I meant to post this last week; most of my time has been consumed by costuming (get excited) the end result of which I will post tomorrow for Halloween. BUT I did want to post a photo from a previous Halloween. My mom made these costumes. So you see where I get it! -Sarah
And here’s a couple of teaser photos to get you excited for tomorrow’s post!
Also, the essay I had in the anthology, Prairie Gold: An Anthology of the American Heartland, has been posted on the Raynaud’s Association website. Since I reference the Raynaud’s Association in the essay it’s very meta to have it posted there. Please check it out and consider purchasing the anthology.* I have a few copies left (on discount) and can order more, and I will happily sign any and all of them.
*It’s better to buy it directly from the publisher or from me than from a site like Amazon. You can also find it in several bookstores throughout the Midwest; I suggest buying it from a local, independent bookseller. Thanks!
A year ago on October 14, a friend of mine from high school died of metastatic colon cancer. I just donated my hair to women with cancer for the fourth time, so in honor of Erika, I’d like to tell you about my first time donating. Also, October is Breast Cancer Awareness Month, and fittingly, October 7 and October 14 are “Bald and Free” days. – Sarah
When I was fairly young, maybe four or five, I asked for short hair. I loved throwing my long locks back into a ponytail, so perhaps I wanted the ease of an above-the-ear coif. After the cut, however, I cried. I thought I looked like a boy, and even though I was what would be considered a tomboy, I didn’t want to look like a boy. I didn’t cut it again (aside from trims here and there courtesy of my mom) until I was in middle school. Even though I didn’t go very short that time, I saw how fun a haircut could be and started a cycle of growing it out and chopping it off that lasted through college. I kept going shorter and shorter, including a brief pixie phase my sophomore year, so growing it out became more of a challenge. But, somehow, the year I graduated from college I managed to start growing it long. And it got really long.
This is the last of my posts about Peru. I’ve enjoyed sharing my experiences with you! I’ll be returning to my regular, random posts next time. -Sarah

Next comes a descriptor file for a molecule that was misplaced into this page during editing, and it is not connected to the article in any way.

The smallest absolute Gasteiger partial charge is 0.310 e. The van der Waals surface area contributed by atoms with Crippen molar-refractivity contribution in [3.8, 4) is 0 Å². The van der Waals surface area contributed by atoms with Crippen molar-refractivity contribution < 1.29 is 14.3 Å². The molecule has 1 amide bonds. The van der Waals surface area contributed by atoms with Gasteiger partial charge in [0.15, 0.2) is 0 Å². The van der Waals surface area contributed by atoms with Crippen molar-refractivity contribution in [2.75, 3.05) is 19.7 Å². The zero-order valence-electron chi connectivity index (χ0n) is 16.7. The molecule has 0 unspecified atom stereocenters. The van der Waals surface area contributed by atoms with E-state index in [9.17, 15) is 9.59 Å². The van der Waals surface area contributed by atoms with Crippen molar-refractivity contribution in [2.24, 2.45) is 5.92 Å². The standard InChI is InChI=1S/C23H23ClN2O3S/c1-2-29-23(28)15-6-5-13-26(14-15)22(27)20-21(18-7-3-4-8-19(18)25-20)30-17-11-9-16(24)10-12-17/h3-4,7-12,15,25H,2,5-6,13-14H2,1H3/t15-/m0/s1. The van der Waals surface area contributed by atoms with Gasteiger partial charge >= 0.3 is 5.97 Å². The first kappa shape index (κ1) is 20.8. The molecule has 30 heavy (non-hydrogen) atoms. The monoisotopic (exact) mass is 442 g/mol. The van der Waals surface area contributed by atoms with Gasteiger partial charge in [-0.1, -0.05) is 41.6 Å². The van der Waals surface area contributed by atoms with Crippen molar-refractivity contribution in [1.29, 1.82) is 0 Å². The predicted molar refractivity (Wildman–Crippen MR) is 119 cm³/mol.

It seems there’s one in every group.* You know, the person who thinks s/he’s the most important person, not only in the group, but in the world. In our group, it was Becca.** Becca would consistently be the last person back on the bus, forcing the rest of us to wait for her to buy something or take one last photo, often making us late or limiting our time at the next place. Not only that, but when we were at a site, she was consistently the last person in an area, always lagging behind (again, to take photos), which wouldn’t have been so bad if, when she rejoined the group, she stayed at the back, knowing she’d be near the rear when we’d move to the next area.
Not to toot my own horn, but I not only published my 125th blog post last time, but I also hit over 17,000 all-time views! Thank you so much for reading, following, and passing along my blog. I appreciate you! In case the title and my intro didn’t give it away, I’m going to talk about, um, tooting, so if that’s not what you’re into, feel free to skip this post and please accept my apologies and this photo as a consolation. -Sarah
As you read in previous posts, I was in Peru for ten days and spent a lot of time up and down the Andes at various altitudes. In Peru, as in other Spanish-speaking countries (I’d imagine), when ordering water in a restaurant, they would ask “Con or sin gas?” meaning with or without carbonation. Carbonated or flat? Sparkling* or tap? Regular or fizzy? I learned to request “Dos aguas, sin gas” when Sara and I were out,*** after which they would bring us a bottle of regular water or a glass from the tap.